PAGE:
Construction Dispute Law in Iowa

When a property owner and a general contractor contract for a construction project to take place on some property in Shenandoah, Iowa, whether it's a house, some landscaping, or a remodeling project, there is always a risk that something can go wrong. In fact, at least a very minor setback may be more likely than not.

In the overwhelming majority of cases, however, these problems are resolvable, and do not lead to major disputes. Being rational, business-minded adults, landowners and construction contractors are normally able to resolve disputes amongst themselves. After all, both stand to gain if the project is completed, and the contractor is paid.

Even if the parties can't easily resolve their disputes, and someone else needs to intervene, that somebody doesn't always need to be a judge or jury. Many construction disagreements call for mediation, during which a neutral third party helps the parties to the dispute negotiate a settlement. They might also go through arbitration, during which a third party renders a binding decision.

Litigating a construction dispute in Shenandoah, Iowa is definitely not something that anybody likes doing. Nonetheless, it is sometimes necessary, as a last resort.

Examples of Construction Disputes That Might Lead to Litigation in Shenandoah, Iowa

Major Delays: If the contractor or a subcontractor is at fault in causing a massive delay to a project (several months, for example), this may lead to a lawsuit. If the contract stated that time was of the essence for some reason (maybe the project was a new store that the owner hoped to open before the holiday shopping season, for example), a court can normally award the owner any damages that were caused by the delay.

Owner's refusal to pay: if the contractor finishes a project to specifications, and the owner of the property doesn't pay the contractor, the contractor will most likely file a lawsuit to recover the agreed-upon price. In such cases, the owner will normally argue that the contractor's work wasn't of acceptable quality. In these cases, the court must decide who first breached the contract. In these cases, it's the party who did not breach first who wins the lawsuit. If the court finds that the contractor breached the contract through sub-quality work product, the owner will not be accountable for payment (though he may have to pay for materials and labor), and if the court finds that the construction was acceptable, the owner has to pay, because he is the party in breach.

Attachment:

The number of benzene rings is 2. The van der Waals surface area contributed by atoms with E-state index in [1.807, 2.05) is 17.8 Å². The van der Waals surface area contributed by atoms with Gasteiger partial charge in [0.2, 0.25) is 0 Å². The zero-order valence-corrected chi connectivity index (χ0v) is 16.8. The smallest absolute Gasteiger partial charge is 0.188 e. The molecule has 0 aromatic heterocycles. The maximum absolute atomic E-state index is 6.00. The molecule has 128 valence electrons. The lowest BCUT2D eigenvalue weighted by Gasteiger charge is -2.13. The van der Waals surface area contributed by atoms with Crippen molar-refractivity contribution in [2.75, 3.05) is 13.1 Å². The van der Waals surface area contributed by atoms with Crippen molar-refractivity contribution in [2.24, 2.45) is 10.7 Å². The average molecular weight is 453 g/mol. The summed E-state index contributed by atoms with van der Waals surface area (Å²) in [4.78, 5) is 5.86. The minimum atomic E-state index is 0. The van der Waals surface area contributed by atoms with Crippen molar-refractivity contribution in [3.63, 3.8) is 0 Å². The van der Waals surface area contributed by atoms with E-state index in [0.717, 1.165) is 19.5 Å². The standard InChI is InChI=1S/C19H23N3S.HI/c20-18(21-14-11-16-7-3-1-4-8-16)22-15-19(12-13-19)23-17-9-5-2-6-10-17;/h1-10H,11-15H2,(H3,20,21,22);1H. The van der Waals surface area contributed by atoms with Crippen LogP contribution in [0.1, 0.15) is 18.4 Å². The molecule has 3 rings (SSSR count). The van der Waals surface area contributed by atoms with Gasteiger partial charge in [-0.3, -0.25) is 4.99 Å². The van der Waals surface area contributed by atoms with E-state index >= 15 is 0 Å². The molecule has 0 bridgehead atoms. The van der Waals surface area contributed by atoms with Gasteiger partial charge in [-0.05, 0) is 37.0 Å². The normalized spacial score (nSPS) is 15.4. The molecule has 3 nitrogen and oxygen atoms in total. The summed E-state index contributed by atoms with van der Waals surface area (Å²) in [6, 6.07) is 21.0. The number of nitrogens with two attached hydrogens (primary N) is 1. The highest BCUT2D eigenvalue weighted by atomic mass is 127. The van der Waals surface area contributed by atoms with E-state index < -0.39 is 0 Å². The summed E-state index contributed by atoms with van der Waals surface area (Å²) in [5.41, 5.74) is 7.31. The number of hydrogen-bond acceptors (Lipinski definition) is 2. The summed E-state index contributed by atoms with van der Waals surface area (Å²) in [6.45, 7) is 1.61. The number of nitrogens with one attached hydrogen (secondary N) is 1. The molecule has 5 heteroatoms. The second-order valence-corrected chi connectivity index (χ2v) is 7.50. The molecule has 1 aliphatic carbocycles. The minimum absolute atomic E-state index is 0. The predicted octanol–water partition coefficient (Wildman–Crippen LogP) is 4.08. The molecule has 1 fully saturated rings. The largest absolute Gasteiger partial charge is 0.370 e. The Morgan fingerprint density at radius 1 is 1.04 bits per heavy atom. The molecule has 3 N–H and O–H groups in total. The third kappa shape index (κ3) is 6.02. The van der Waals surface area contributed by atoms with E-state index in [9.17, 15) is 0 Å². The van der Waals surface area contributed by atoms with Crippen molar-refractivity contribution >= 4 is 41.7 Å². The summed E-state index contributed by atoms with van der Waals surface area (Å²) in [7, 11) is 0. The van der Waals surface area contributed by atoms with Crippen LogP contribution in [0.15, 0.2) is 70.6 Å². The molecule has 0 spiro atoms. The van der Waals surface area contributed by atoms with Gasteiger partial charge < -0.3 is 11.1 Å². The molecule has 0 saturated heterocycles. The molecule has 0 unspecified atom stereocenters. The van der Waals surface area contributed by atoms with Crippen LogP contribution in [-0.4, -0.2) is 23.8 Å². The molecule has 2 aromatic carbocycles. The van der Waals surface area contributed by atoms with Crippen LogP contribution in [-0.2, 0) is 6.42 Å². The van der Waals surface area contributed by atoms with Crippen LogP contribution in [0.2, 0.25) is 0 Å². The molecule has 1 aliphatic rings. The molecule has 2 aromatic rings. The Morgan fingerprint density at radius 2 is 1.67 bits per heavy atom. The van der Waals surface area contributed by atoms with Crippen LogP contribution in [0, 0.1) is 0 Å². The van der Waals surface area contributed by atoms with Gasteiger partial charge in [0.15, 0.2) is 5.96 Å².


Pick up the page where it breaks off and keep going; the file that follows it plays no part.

Subcontractors: Subcontractors are hired by general contractors to assist them in large construction projects, normally specialized tasks like installing plumbing. Nonetheless, no matter how much of the work is performed by subcontractors, the general contractor (the one that the client actually hired to do the project) is liable to the landowner as if it were doing all the work itself. This essentially means that, if a subcontractor messes up, the general contractor is the one who gets sued. But all is not lost in such a situation. If the general contractor has to compensate the owner because of the mistakes of a subcontractor, it can sue the subcontractor for whatever it had to pay to the landowner.

Mechanic's Lien: When a contractor wins a case against a client for nonpayment of the contract price, and the client still declines to pay, there is a problem: a monetary judgment means next to nothing if it can't be enforced. To solve this problem, the mechanic's lien has been developed. Basically, if a landowner refuses to pay a contractor, even in the face of a court order, the court can force a sale of the property that the contractor worked on, along with all the improvements on it, and then give the funds to the contractor, to secure payment.

Can a Shenandoah, Iowa Attorney Help?

Construction disputes can be time-consuming and costly. Hiring a seasoned Shenandoah, Iowa real estate attorney can make it much easier to deal with such disputes, and help you avoid litigation, or prevail if litigation becomes necessary.